Updated: August 8, 2019 6:05:57 am
Later this year, actor Shabana Azmi (pictured) will travel to Budapest to shoot for the series, Halo, an adaptation of a hugely popular eponymous video game. In the series, she will play Admiral Margaret Parangosky, the head of the Office of Naval Intelligence. “The series is very futuristic. This is uncharted territory for me. The reward itself is in doing a part that I have not done before. Everything else is a bonus,” says Azmi. The show, expected to be launched in 2021, is co-produced by Steven Spielberg and directed by Otto Bathurst.
The role came to Azmi through her UK agent. “Asian actors have been asking for colour-blind casting for the last 20 years. The entertainment industry compared to any other industry understands the virtue of involving people from different nationalities. That (diversity) means increasing your audience. It becomes a win-win situation for both,” she says.
Azmi believes that the reach of the show or the reaction of the audience is the last thing any artist should be concerned with. At the moment, she is happy to be part of this series. Halo is a first-person shooter video game franchise that centers around an interstellar war between humanity and an alien contingent.
Azmi has worked in several international projects in the past, such as Madame Sousatzka (1988), La Nuit Bengali (1988), City of Joy (1992) and Son of Pink Panther (1993). With technology, the world is shrinking. “Even when I worked in western productions earlier, I realised this is one industry where people from various nationalities work together. Once I was shooting for a movie in New York that had Chinese, Polish, Indian, American and French people on board. Artists have a way of breaking national barriers,” says the actor. The cast of Halo includes actors Natascha McElhone, Bokeem Woodbine, Bentley Kalu, Natasha Culzac, and Kate Kennedy.
The 68-year-old actor considers herself to be very fortunate as she was “at the right place at the right time”. She says, “When I started my career, the parallel cinema movement had just started. In the late ’80s, when I acted in Madame Sousatzka, the interest in Asian actors was on the rise.”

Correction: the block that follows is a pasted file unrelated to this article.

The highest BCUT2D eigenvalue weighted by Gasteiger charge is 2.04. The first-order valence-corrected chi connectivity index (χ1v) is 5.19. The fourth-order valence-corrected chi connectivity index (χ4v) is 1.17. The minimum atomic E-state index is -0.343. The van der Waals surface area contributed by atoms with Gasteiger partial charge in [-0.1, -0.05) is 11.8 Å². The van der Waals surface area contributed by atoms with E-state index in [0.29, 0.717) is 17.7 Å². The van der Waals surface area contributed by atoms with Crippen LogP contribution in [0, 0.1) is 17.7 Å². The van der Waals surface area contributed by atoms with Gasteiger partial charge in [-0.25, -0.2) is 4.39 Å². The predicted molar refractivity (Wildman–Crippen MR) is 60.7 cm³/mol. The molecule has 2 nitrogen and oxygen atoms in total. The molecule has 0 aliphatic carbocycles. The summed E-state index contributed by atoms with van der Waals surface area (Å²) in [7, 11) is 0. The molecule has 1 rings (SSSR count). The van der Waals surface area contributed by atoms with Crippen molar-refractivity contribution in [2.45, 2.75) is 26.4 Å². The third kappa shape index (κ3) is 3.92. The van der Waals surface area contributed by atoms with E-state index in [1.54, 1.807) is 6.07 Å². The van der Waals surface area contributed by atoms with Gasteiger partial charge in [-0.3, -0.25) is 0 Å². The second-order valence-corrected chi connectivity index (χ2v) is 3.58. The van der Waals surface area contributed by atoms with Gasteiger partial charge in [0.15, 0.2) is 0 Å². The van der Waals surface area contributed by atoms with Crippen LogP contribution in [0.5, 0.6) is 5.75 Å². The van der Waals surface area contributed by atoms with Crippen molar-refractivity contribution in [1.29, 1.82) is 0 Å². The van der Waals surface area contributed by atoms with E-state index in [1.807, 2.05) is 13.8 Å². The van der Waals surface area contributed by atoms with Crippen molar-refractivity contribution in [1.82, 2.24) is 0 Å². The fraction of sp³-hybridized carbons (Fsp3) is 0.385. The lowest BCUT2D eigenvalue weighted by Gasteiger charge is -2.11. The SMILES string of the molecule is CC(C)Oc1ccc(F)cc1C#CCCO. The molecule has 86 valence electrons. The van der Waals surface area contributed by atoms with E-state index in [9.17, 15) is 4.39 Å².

For her busy schedule, Azmi cites the emphasis on content-driven projects as one of the reasons. “People are recognising the fact that content matters. Today, a lot of roles are opening up for senior actors. I’m lucky that I’m here and offered several projects. Out of that, I choose whatever catches my fancy — sometimes it’s the subject, sometimes it’s the character or the money. I pick a project for different reasons. I’m almost instinctive about what
I say yes to. Very rarely, it has happened that I have said no to something and have been persuaded to do it,” she says.
Working with young people and exploring different mediums has always interested Azmi. “I remember, 15 years ago, I did a film that was going to be released on Google. Waterborne (2005, directed by Ben Rekhi) was shot in Los Angeles. Everyone questioned me why was I bothering to do a film that was not going to release in a theatre. Now, everyone is talking about digital medium opening up,” says the actor, who recently wrapped up the shoot of Sheer Qorma, which also features Divya Dutta and Swara Bhasker. “Divya sent me the script and I was moved by it. I found the director, Faraz Arif Ansari, passionate and deeply interested in the subject,” says the five-time National Award-winner.
One of her landmark movies, Arth, is likely to be remade and directed by Revathy. “I look at the remake as a tribute to the original. If we become so picky about remakes, we would have never had different versions of Othello or Hamlet. I wish them all the best for the remake,” she says.
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